Xijing He, president of North Campus of Xi’an International Medical Center Hospital (XIMCH), has led the design of more than three generations of cervical spine implants since 2006, working at the Second Affiliated Hospital of Xi’an Jiaotong University, in collaboration with mechanical engineers and materials scientists at Xi’an Jiaotong University (XJTU).
The team contributed to the world’s first reported successful implantion of a motion-preserving cervical joint after an operation to remove vertebrae, known as a cervical corpectomy. The neck’s proximity to the skull, arteries, trachea and oesophagus means surgical implants must be of the highest structural precision and clinical safety. “The patient had limb paralysis caused by a cervical tumour. Since the surgery, we restored a range of motion and muscle strength, a short-term study showed,” says He.
“Our success marks the beginning of a long-term health evaluation of this patient, as well as clinical studies on a larger scale.”
He has also obtained patents in China and the United States based on his spinal implants research, work continually shaped by a series of animal and biomechanical experiments.
Bionic designs driven by patient needs
The cervical spine has seven stacked bones (C1 to C7), with interspersed cushions known as intervertebral discs. One of the leading causes of upper limb pain and paralysis, cervical disc herniation (CDH) is a degenerative disorder caused by a protruding disc which presses against the spinal cord or nerve root. Its incidence increases with age. One of the standard surgical procedures for CDH is anterior cervical corpectomy and fusion (ACCF), in which surgeons remove part of the affected vertebrae. This is followed by a bone graft or insertion of a titanium mesh cage (TMC) to maintain stability.
He’s team started out by improving the TMC. “Traditionally manufactured with a fixed length, the TMC has to be cut and adjusted specifically for a patient during surgery, and these manual procedures might leave sharp edges. Furthermore, the cylindrical shape of the TMC, with only its tangential plane in contact with tissues, can lead more easily to dislocation and subsidence,” says He.
Advances in 3D printing, including selective laser melting (SLM), has enabled improved TMC design. As well as proposing a square-shaped TMC to expand its contact surface with the surrounding tissues, in a 2017 comparative study, He found that adding rings on both ends of the TMC at an oblique angle provides the highest compressive force to resist subsidence.
Further stability is achieved by introducing a porous scaffold to support new bones, and He has identified a correlation between bone growth and the pore size. His 2020 study on rabbit models used computational fluid dynamics analysis to show how cell proliferation changes with hydromechanical properties, including permeability and flow rate. Among openings from 400 to 1,100 μm, he showed that new bone growth was induced best through a 650 μm pore design, giving the greatest structural security. The work demonstrates the value of combining computational simulation and laboratory experiments.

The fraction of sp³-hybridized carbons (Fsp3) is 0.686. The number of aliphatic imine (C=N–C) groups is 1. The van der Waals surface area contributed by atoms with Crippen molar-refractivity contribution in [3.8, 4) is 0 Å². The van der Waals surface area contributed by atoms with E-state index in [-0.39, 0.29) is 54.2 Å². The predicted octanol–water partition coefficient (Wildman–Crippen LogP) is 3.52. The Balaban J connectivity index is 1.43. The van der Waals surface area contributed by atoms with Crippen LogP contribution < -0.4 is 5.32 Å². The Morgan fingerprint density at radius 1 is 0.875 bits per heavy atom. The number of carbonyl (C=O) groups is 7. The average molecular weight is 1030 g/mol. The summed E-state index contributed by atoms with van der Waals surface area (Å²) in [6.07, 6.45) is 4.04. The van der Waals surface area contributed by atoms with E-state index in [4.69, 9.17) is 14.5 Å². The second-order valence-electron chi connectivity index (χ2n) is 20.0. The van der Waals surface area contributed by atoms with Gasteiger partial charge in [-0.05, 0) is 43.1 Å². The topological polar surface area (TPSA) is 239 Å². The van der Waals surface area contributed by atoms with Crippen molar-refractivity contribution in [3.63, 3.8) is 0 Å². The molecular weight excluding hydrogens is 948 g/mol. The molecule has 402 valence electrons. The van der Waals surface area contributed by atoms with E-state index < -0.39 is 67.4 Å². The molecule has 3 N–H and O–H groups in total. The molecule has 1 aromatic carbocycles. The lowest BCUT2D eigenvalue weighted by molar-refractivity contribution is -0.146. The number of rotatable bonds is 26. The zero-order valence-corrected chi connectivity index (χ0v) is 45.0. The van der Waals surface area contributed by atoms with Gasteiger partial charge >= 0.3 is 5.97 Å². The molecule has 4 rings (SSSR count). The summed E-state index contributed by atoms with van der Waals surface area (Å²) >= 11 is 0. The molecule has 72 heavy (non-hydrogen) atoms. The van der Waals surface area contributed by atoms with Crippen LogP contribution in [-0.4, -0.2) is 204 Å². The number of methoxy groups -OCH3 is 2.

Long-term patient care
Patients having undergone ACCF with the improved TMC still risk losing motion of the cervical joints. “Fusion still takes away the motion of the intervertebral space between the adjacent segment and the resected vertebra. A C4 level operation, for example, often sacrifices the C3-4 and C4-5 spaces,” he says.
He designed motion-preserving cervical implants in three parts: a 3D printed artificial vertebra in the middle, which is used to fill the bone defect after resection, in between two ball-and-socket joints with carburized surfaces to improve wear. The bionic structure reduces friction and preserves motion of the vertebral segments, maximizing range of motion in flexion, extension, and lateral bending, while reducing the possibility of dislocation.
He’s ongoing research into better elasticity, abrasive resistance and stability also led to advances in bionic bio–ceramics. “Polyether ether ketone (PEEK) is good for reducing the elastic modulus of the implants, but its hydrophobicity can lead to poor bone integration,” he says. “We investigated how another compound of the same family, polyether ketone ketone (PEKK), can be combined with aluminium oxide to obtain an elastic modulus closer to human bones with better wear resistance, thereby extending the lifespan of the motion-preserving cervical joint implant.”
XIMCH is becoming a world renowned hospital, with first-class infrastructure for surgeries as complex as implantation of motion preserving cervical joint implants. Teams at each specialized department are dedicated to treating the most acute and critical diseases.